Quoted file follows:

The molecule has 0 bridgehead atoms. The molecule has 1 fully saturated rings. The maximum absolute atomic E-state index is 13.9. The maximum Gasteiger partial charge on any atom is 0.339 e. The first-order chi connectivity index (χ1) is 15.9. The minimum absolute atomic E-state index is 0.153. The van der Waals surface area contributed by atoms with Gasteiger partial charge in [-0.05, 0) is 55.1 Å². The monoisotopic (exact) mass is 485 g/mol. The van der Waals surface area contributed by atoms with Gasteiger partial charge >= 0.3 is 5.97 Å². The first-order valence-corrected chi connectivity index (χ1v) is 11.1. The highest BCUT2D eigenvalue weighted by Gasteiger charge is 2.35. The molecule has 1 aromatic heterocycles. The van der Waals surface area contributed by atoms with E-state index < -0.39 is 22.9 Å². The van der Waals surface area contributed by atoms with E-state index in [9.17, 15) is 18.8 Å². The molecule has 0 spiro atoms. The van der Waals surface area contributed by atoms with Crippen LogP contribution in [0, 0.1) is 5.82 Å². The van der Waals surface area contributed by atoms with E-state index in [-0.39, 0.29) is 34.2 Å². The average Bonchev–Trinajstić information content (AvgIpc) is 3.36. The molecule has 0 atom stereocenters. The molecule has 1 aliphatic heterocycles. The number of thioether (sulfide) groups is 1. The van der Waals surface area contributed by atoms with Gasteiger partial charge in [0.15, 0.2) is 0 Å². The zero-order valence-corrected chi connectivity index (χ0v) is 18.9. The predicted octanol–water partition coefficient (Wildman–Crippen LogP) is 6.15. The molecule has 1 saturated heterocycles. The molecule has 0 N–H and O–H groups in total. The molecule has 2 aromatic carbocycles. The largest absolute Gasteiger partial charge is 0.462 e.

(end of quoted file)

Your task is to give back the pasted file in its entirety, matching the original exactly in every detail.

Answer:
The molecule has 0 bridgehead atoms. The molecule has 1 fully saturated rings. The maximum absolute atomic E-state index is 13.9. The maximum Gasteiger partial charge on any atom is 0.339 e. The first-order chi connectivity index (χ1) is 15.9. The minimum absolute atomic E-state index is 0.153. The van der Waals surface area contributed by atoms with Gasteiger partial charge in [-0.05, 0) is 55.1 Å². The monoisotopic (exact) mass is 485 g/mol. The van der Waals surface area contributed by atoms with Gasteiger partial charge >= 0.3 is 5.97 Å². The first-order valence-corrected chi connectivity index (χ1v) is 11.1. The highest BCUT2D eigenvalue weighted by Gasteiger charge is 2.35. The molecule has 1 aromatic heterocycles. The van der Waals surface area contributed by atoms with E-state index < -0.39 is 22.9 Å². The van der Waals surface area contributed by atoms with E-state index in [9.17, 15) is 18.8 Å². The molecule has 0 spiro atoms. The van der Waals surface area contributed by atoms with Crippen LogP contribution in [0, 0.1) is 5.82 Å². The van der Waals surface area contributed by atoms with E-state index in [-0.39, 0.29) is 34.2 Å². The average Bonchev–Trinajstić information content (AvgIpc) is 3.36. The molecule has 0 atom stereocenters. The molecule has 1 aliphatic heterocycles. The number of thioether (sulfide) groups is 1. The van der Waals surface area contributed by atoms with Gasteiger partial charge in [0.15, 0.2) is 0 Å². The zero-order valence-corrected chi connectivity index (χ0v) is 18.9. The predicted octanol–water partition coefficient (Wildman–Crippen LogP) is 6.15. The molecule has 1 saturated heterocycles. The molecule has 0 N–H and O–H groups in total. The molecule has 2 aromatic carbocycles. The largest absolute Gasteiger partial charge is 0.462 e.